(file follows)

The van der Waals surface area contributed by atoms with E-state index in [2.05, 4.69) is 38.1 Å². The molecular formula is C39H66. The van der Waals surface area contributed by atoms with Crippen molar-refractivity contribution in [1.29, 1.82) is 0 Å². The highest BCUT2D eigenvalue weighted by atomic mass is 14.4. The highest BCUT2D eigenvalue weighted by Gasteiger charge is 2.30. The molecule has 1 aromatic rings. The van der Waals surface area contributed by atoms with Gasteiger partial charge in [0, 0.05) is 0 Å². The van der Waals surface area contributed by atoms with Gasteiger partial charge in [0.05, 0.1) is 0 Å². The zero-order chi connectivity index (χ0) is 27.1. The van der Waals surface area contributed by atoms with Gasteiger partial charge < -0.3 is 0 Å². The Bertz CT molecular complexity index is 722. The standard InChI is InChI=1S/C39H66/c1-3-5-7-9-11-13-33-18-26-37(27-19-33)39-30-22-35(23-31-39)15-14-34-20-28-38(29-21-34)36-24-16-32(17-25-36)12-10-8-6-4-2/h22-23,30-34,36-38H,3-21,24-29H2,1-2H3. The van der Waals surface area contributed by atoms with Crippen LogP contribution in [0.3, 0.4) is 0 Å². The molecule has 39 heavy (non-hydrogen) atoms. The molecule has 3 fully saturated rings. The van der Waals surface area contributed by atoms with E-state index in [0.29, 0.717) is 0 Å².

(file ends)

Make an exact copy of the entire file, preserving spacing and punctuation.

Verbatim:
The van der Waals surface area contributed by atoms with E-state index in [2.05, 4.69) is 38.1 Å². The molecular formula is C39H66. The van der Waals surface area contributed by atoms with Crippen molar-refractivity contribution in [1.29, 1.82) is 0 Å². The highest BCUT2D eigenvalue weighted by atomic mass is 14.4. The highest BCUT2D eigenvalue weighted by Gasteiger charge is 2.30. The molecule has 1 aromatic rings. The van der Waals surface area contributed by atoms with Gasteiger partial charge in [0, 0.05) is 0 Å². The van der Waals surface area contributed by atoms with Gasteiger partial charge in [0.05, 0.1) is 0 Å². The zero-order chi connectivity index (χ0) is 27.1. The van der Waals surface area contributed by atoms with Gasteiger partial charge < -0.3 is 0 Å². The Bertz CT molecular complexity index is 722. The standard InChI is InChI=1S/C39H66/c1-3-5-7-9-11-13-33-18-26-37(27-19-33)39-30-22-35(23-31-39)15-14-34-20-28-38(29-21-34)36-24-16-32(17-25-36)12-10-8-6-4-2/h22-23,30-34,36-38H,3-21,24-29H2,1-2H3. The van der Waals surface area contributed by atoms with Crippen LogP contribution in [0.3, 0.4) is 0 Å². The molecule has 39 heavy (non-hydrogen) atoms. The molecule has 3 fully saturated rings. The van der Waals surface area contributed by atoms with E-state index in [0.29, 0.717) is 0 Å².